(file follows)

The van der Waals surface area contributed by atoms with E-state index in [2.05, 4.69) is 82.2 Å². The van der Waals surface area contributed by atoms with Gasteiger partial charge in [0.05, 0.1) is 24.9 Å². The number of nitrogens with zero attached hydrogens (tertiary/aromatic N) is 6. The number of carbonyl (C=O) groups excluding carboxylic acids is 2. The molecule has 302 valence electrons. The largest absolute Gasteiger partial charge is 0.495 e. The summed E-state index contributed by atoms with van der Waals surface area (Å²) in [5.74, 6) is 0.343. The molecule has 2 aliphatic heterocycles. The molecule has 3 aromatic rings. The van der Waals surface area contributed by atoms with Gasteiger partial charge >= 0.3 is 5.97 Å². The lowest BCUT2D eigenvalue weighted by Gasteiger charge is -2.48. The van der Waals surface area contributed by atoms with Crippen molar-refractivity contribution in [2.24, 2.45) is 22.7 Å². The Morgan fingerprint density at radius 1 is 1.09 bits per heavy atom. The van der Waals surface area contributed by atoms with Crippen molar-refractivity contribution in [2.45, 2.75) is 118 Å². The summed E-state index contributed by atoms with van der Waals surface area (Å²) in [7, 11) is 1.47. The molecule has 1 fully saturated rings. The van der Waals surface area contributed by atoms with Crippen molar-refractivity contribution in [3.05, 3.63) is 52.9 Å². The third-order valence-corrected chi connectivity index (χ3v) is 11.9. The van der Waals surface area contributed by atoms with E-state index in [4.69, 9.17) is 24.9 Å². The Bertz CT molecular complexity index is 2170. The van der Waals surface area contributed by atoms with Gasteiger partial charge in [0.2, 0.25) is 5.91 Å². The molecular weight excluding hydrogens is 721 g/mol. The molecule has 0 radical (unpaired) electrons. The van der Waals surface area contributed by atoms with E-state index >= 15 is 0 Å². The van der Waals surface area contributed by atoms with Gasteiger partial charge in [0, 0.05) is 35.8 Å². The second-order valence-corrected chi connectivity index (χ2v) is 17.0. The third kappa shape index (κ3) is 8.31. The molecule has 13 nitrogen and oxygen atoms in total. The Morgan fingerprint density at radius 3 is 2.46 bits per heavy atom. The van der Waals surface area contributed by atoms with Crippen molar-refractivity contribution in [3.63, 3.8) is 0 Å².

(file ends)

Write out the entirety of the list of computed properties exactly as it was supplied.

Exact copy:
The van der Waals surface area contributed by atoms with E-state index in [2.05, 4.69) is 82.2 Å². The van der Waals surface area contributed by atoms with Gasteiger partial charge in [0.05, 0.1) is 24.9 Å². The number of nitrogens with zero attached hydrogens (tertiary/aromatic N) is 6. The number of carbonyl (C=O) groups excluding carboxylic acids is 2. The molecule has 302 valence electrons. The largest absolute Gasteiger partial charge is 0.495 e. The summed E-state index contributed by atoms with van der Waals surface area (Å²) in [5.74, 6) is 0.343. The molecule has 2 aliphatic heterocycles. The molecule has 3 aromatic rings. The van der Waals surface area contributed by atoms with Gasteiger partial charge >= 0.3 is 5.97 Å². The lowest BCUT2D eigenvalue weighted by Gasteiger charge is -2.48. The van der Waals surface area contributed by atoms with Crippen molar-refractivity contribution in [2.24, 2.45) is 22.7 Å². The Morgan fingerprint density at radius 1 is 1.09 bits per heavy atom. The van der Waals surface area contributed by atoms with Crippen molar-refractivity contribution in [2.45, 2.75) is 118 Å². The summed E-state index contributed by atoms with van der Waals surface area (Å²) in [7, 11) is 1.47. The molecule has 1 fully saturated rings. The van der Waals surface area contributed by atoms with Crippen molar-refractivity contribution in [3.05, 3.63) is 52.9 Å². The third-order valence-corrected chi connectivity index (χ3v) is 11.9. The van der Waals surface area contributed by atoms with E-state index in [4.69, 9.17) is 24.9 Å². The Bertz CT molecular complexity index is 2170. The van der Waals surface area contributed by atoms with Gasteiger partial charge in [0.2, 0.25) is 5.91 Å². The molecular weight excluding hydrogens is 721 g/mol. The molecule has 0 radical (unpaired) electrons. The van der Waals surface area contributed by atoms with E-state index >= 15 is 0 Å². The van der Waals surface area contributed by atoms with Gasteiger partial charge in [0, 0.05) is 35.8 Å². The second-order valence-corrected chi connectivity index (χ2v) is 17.0. The third kappa shape index (κ3) is 8.31. The molecule has 13 nitrogen and oxygen atoms in total. The Morgan fingerprint density at radius 3 is 2.46 bits per heavy atom. The van der Waals surface area contributed by atoms with Crippen molar-refractivity contribution in [3.63, 3.8) is 0 Å².